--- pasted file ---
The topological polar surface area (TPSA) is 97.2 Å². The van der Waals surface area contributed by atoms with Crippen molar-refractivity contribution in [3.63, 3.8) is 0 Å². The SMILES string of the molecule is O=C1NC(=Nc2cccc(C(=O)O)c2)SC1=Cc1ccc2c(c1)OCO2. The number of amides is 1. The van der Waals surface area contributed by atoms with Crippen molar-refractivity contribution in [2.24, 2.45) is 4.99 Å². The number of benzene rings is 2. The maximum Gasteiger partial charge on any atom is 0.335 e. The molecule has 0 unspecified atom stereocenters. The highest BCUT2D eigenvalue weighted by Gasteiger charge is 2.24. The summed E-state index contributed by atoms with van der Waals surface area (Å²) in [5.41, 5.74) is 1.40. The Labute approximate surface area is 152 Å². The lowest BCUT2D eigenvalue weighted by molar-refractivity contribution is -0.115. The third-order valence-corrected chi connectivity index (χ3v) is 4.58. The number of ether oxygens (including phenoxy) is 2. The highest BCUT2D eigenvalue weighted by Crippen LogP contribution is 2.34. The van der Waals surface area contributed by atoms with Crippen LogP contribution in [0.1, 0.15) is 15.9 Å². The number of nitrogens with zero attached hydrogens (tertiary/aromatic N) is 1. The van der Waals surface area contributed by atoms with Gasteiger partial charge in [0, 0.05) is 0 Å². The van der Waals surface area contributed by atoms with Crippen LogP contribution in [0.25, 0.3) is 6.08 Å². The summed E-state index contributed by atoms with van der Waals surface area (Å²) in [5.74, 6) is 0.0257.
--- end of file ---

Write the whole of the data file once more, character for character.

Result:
The topological polar surface area (TPSA) is 97.2 Å². The van der Waals surface area contributed by atoms with Crippen molar-refractivity contribution in [3.63, 3.8) is 0 Å². The SMILES string of the molecule is O=C1NC(=Nc2cccc(C(=O)O)c2)SC1=Cc1ccc2c(c1)OCO2. The number of amides is 1. The van der Waals surface area contributed by atoms with Crippen molar-refractivity contribution in [2.24, 2.45) is 4.99 Å². The number of benzene rings is 2. The maximum Gasteiger partial charge on any atom is 0.335 e. The molecule has 0 unspecified atom stereocenters. The highest BCUT2D eigenvalue weighted by Gasteiger charge is 2.24. The summed E-state index contributed by atoms with van der Waals surface area (Å²) in [5.41, 5.74) is 1.40. The Labute approximate surface area is 152 Å². The lowest BCUT2D eigenvalue weighted by molar-refractivity contribution is -0.115. The third-order valence-corrected chi connectivity index (χ3v) is 4.58. The number of ether oxygens (including phenoxy) is 2. The highest BCUT2D eigenvalue weighted by Crippen LogP contribution is 2.34. The van der Waals surface area contributed by atoms with Crippen LogP contribution in [0.1, 0.15) is 15.9 Å². The number of nitrogens with zero attached hydrogens (tertiary/aromatic N) is 1. The van der Waals surface area contributed by atoms with Gasteiger partial charge in [0, 0.05) is 0 Å². The van der Waals surface area contributed by atoms with Crippen LogP contribution in [0.25, 0.3) is 6.08 Å². The summed E-state index contributed by atoms with van der Waals surface area (Å²) in [5.74, 6) is 0.0257.